Dame Pamela Shaw, Professor of Neurology and Vice President and Pro-Vice Chancellor for the Faculty of Medicine, Dentistry and Health at the University of Sheffield and Founding Director of the Sheffield Institute for Translational Neuroscience (SITraN), one of the world leading centers for motor neuron disease (MND) research.
Professor Shaw graduated in Medicine with 1st Class Honours from the University of Newcastle in 1979. She undertook her MRCP and Specialist Training in Neurology training in Newcastle. In 1988 she was awarded an MD with commendation for her work on the neurological complications of coronary bypass surgery.
After an intermediate fellowship award from the Wellcome Trust, she was awarded a Wellcome Senior Fellowship in Clinical Science which she held from 1991 to 2001, underpinning her program of work investigating molecular mechanisms of motor neuron injury and new therapeutic approaches in motor neuron disease.
In 1997 she was appointed Professor of Neurological Medicine at the University of Newcastle and in 2000 was appointed as Professor of Neurology at the University of Sheffield. As an undergraduate in Newcastle she was awarded the Stephen Scott; Gibb; Mary Gordon; Mona McNaughton and Phillipson Prizes/Scholarships.
Recent post-graduate awards include: Association of British Neurologists Sir Charles Symonds award (1991; 1996; 2001); American Academy of Neurology Sheila Essey award 2001; UK Royal College of Physicians Jean Hunter award 2006; the International ALS/MND Forbes Norris award 2007; Fellowship of the Academy of Medical Sciences 2007. In 2014 she was awarded the Dame Commander of the Order of the British Empire (DBE) for services to Neuroscience in the HM the Queen’s New Year’s Honours.
She has authored more than 440 publications of original research (Google Scholar H-index 92), reviews and book chapters and has edited several books on ALS/MND. Her research is funded by the Medical Research Council, the Wellcome Trust, NIHR, the MND Association, the European Union and biotechnology & pharmaceutical industry partners. Since 1983 she has generated more than £60m in research income.
From 2008 – 2015 she led the Clinical Studies Group for ALS/MND within the NIHR Dementia and Neurodegenerative Diseases (DeNDRoN) clinical research network which links 21 MND Care and Research Centres and has developed a network of 10 UK centres experienced in MND clinical trials. Prof. Shaw has taken part in more than 20 MND clinical trials, including roles as UK Chief Investigator and Steering Committee member and also including several academic led studies. She is an active member of the European Network for the Cure of ALS (ENCALS).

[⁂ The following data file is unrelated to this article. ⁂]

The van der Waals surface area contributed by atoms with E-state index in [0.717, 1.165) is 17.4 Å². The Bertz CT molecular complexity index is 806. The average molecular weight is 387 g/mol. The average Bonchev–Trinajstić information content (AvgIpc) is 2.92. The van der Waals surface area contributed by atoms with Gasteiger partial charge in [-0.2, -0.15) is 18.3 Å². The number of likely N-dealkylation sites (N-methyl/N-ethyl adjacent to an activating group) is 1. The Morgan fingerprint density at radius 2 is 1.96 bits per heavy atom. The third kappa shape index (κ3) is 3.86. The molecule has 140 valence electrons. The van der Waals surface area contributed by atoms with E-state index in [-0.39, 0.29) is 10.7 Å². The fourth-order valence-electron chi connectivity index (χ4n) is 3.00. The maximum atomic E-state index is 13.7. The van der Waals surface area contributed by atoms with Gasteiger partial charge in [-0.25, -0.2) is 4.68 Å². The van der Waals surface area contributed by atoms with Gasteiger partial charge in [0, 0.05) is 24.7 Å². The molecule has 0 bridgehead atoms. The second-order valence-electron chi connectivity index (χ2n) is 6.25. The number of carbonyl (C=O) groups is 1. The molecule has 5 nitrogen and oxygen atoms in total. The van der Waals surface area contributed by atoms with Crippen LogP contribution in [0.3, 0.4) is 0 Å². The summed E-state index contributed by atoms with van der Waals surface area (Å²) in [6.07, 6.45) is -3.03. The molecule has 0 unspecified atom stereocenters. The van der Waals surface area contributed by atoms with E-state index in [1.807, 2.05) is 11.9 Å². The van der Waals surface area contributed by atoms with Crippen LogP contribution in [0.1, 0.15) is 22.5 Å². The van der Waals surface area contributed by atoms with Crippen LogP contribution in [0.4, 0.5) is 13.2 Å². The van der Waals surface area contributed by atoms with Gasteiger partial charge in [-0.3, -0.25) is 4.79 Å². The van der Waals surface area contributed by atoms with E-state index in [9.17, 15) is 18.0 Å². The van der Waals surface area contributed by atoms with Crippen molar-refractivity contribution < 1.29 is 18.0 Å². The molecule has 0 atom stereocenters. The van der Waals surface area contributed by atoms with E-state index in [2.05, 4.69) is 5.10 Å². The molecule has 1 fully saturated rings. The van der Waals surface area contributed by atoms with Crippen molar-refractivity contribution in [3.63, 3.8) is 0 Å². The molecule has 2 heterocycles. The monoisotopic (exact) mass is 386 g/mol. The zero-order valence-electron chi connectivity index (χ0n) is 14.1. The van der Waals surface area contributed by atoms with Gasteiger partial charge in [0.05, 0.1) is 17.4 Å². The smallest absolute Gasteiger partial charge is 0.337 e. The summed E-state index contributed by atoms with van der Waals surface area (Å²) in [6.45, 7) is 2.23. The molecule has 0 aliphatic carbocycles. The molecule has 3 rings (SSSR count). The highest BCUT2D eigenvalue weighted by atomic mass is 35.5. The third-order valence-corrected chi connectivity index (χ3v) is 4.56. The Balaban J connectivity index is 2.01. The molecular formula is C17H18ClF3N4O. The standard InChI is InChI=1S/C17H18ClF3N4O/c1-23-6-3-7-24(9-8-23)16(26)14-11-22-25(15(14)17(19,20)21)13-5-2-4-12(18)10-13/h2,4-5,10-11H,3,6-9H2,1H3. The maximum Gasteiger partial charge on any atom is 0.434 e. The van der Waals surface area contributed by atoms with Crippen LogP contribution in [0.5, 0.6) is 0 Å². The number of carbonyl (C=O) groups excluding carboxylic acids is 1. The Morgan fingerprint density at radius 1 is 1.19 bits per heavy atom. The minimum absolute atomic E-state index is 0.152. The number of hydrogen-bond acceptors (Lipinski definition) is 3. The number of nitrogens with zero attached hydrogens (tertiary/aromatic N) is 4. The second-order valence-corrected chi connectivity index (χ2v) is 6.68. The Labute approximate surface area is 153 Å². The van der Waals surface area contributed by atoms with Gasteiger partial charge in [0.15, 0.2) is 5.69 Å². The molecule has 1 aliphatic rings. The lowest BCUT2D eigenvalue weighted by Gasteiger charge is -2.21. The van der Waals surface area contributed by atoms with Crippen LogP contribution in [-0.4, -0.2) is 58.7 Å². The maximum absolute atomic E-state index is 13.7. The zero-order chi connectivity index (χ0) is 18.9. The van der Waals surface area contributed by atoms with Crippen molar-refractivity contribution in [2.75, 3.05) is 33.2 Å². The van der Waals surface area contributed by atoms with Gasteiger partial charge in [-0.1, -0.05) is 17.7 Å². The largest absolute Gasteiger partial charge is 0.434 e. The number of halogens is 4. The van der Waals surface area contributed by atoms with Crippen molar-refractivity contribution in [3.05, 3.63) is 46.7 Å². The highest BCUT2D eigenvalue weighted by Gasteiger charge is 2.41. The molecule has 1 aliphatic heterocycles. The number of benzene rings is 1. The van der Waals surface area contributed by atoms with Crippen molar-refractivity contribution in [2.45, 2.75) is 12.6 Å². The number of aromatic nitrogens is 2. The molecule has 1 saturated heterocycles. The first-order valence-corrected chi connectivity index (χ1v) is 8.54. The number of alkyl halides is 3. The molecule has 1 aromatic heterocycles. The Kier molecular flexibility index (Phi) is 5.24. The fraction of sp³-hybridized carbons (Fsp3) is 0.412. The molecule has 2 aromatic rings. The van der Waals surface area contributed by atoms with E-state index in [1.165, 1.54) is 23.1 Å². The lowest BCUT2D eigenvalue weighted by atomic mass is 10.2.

Tackling the pathophysiology of motor neuron disease (MND): a translational neuroscience approach
Motor neuron disease (MND) is one of the 3 commonest adult onset neurodegenerative disorders with a prevalence of approximately 6-8/100,000. The clinical features are caused by injury and cell death usually of both upper motor neurons in the brain and lower motor neuron groups in the brainstem and spinal cord. Death in most patients results from neuromuscular respiratory failure. The rapidity of disease progression in many cases causes MND to be regarded as one of the most feared diseases in medicine. The heterogeneity and complexity of MND has poses a challenge for neuroprotective therapy development. This lecture will cover 5 areas of topical interest in relation to this neurodegenerative condition.
1. An introduction to the intricate and fascinating properties of the human motor system and what goes wrong to cause the clinical and pathological features of MND.
2. A discussion on current thinking in relation to disease pathogenesis ie why motor neurons die. New generation genetic sequencing techologies have enable rapid progress in unravelling genetic causes of motor neuron degeneration. Insights into disease pathophysiology arising from study of experimental models of MND will be discussed, including our ability now to reprogamme skin cells do create a human model of MND in the laboratory. Pathophysiological changes at cellular and in vivo in rodent models and human patients will be highlighted.
3. New scientific approaches that can be applied to the problem of MND will be considered. These include laser capture microdissection to isolate motor neurons and study their properties in great detail. In addition, the repertoire of cellular gene and protein expression of motor neurons in health and disease states, can be studied using transcriptomic and proteomic approaches respectively. The other new approach is to investigate the contribution of the “neighbourhood” cells in the nervous system eg astrocytes in the initiation and/or propagation of motor neuron injury. 4. The next section of this presentation will consider whether we are winning in terms of the translation of recent scientific research into benefits for patients who develop MND. Progress in neuroprotective therapy development, including gene therapy approaches and in improving life expectancy and quality of life by advances in symptom management will be considered. 5. The final section will consider how the relationships between scientific researchers and patients, the public and society are changing and the positive value emerging from this two-way relationship. Two illustrative examples include the creation of SITraN and the development of a new, recently marketed device for neuromuscular disorders.
About the GL Brown Prize Lecture
In 1975 The Physiological Society established the GL Brown Prize Lecture in his memory; this is an annual series of peripatetic lectures aimed to stimulate an interest in physiology. Subject to the agreement of the Editorial Board, this lecture is published in Experimental Physiology.
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Time and location
This lecture will be held from: 16.15–17.15 at the Postgraduate centre Heriot-Watt.